Bulgaria: Latest working life developments – Q1 2018

The new collective agreement in the brewing industry, increased wages for prison officers, and an international conference on digital society and the future of work are the main topics of this article. This country update reports on the latest developments of working life in Bulgaria in the first quarter of 2018.

New collective agreement in brewery industry

At the end of January 2018, the Union of Brewers in Bulgaria and the branch unions affiliated to the Confederation of Independent Trade Unions of Bulgaria (CITUB) and the Confederation of Labour (CL Podkrepa) signed a new two-year collective agreement covering 2075 employees, representing around 95% of all employees in the brewery industry.

According to the 2018 collective agreement in the brewery industry (PDF), minimum wage and salary levels by staff category are bounded by the annually agreed thresholds for minimum insurance income. Staff pay is also dependent on the economic performance of the companies. According to Ivana Radomirova, executive director of the Union of Brewers, there is traditionally a high level of social dialogue in the brewery industry. Three multinational companies (Carlsberg Group, Heineken and Molson Coors) have subsidiaries in Bulgaria and set a good example of human resource management and corporate social responsibility. In 2017, the average monthly wage in the brewery industry was BGN 1,452 (€742 at 23 May 2018), compared with a national average monthly wage of BGN 1,060 (€542). The new agreement provides better working conditions than the Labour Code’s minimum requirements – for example, in terms of remuneration, working hours and rest periods, leave, and benefits.

Pay rise for prison officers after protests

The government has agreed to pay out around BGN 15 million (€7.7 million) in wage increases for employees in the Directorates General for ‘Execution of Sanctions’ and ‘Security’ at the Ministry of Justice. It adopted the decision on 21 March 2018 following a series of protests by prison officers across the country. According to Ivailo Grigorov, Chairman of the Trade Union of Employees in Prisons in Bulgaria, prison officers were dissatisfied with their working conditions, low pay and labour shortages (around 200 vacancies are currently unfilled).

Prison officers called for a 20% pay increase, motivated by the wage difference between prison officers and police officers, which amounts to around BGN 200 (€102). The rate of increase will be confirmed after budget estimates have been carried out and a phased payment schedule has been prepared. In total, BGN 6 million (€3.06 million) will be provided to improve specific working conditions, while the rest of the sum will be allocated to increase the wage levels of prison officers in line with officers in similar positions at the Ministry of the Interior. Trade unions will determine how the remaining money is allocated. The main recipients of the handouts will be prison guards, courtroom guards and line officers.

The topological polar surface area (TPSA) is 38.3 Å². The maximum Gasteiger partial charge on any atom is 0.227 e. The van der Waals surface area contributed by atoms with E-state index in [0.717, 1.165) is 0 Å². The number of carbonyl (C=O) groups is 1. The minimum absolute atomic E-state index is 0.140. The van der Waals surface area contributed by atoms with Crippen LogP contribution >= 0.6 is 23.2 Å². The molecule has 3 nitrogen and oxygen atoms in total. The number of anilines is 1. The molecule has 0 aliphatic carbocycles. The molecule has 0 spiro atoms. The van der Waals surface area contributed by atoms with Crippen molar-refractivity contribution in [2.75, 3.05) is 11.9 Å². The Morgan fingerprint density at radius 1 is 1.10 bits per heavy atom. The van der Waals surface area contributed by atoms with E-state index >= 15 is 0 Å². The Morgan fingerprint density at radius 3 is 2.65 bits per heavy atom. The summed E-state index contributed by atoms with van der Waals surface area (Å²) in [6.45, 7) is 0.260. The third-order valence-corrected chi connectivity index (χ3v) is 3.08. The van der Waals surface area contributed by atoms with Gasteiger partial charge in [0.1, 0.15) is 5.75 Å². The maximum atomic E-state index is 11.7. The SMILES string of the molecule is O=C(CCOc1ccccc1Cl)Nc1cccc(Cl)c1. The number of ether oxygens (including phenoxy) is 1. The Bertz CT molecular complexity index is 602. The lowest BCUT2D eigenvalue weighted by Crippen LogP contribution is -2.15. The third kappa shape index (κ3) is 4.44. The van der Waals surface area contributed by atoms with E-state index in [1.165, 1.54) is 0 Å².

Social partners and experts discuss future of work

The challenges and opportunities presented by the rapid, technology-driven transformation of the world of work was the topic of discussion at a high-level conference on ‘The Future of Work’. The event, organised in the context of the Bulgarian Presidency of the Council of the EU, took place in Sofia on 21–22 March 2018.

In a video message, Marianne Thyssen, European Commissioner for Employment, Social Affairs, Skills and Labour Mobility, explained how new technologies and robots result in growth and job creation. Mariya Gabriel, European Commissioner for Digital Economy and Society, stated that the transformation brings both positive change and risks. In recent years, 2 million jobs have been created in the information and communication technology (ICT) sector; nevertheless, there is currently a need for 350,000 more ICT specialists in Europe, with the shortage expected to increase to 500,000 in the next few years.

Thiébaut Weber, Confederal Secretary of the European Trade Union Confederation (ETUC), and Rebekah Smith, Deputy Director for Social Affairs at BusinessEurope, participated in a conference session on ‘The future of work and demographic challenges’. Topics discussed in the session included: new knowledge and skills needed in the workplace of the future; challenges related to the ageing of the workforce; incentives to extend working lives; and boosting of knowledge and skills transfer among generations.


Over the last two years, social dialogue has deteriorated. This has affected negotiations between unions and employers on the establishment of explicit mechanisms to set the national minimum wage, as well as branch-level and sectoral collective bargaining processes. The digital society and the future of work will continue to be a subject of much debate throughout the Bulgarian Presidency.

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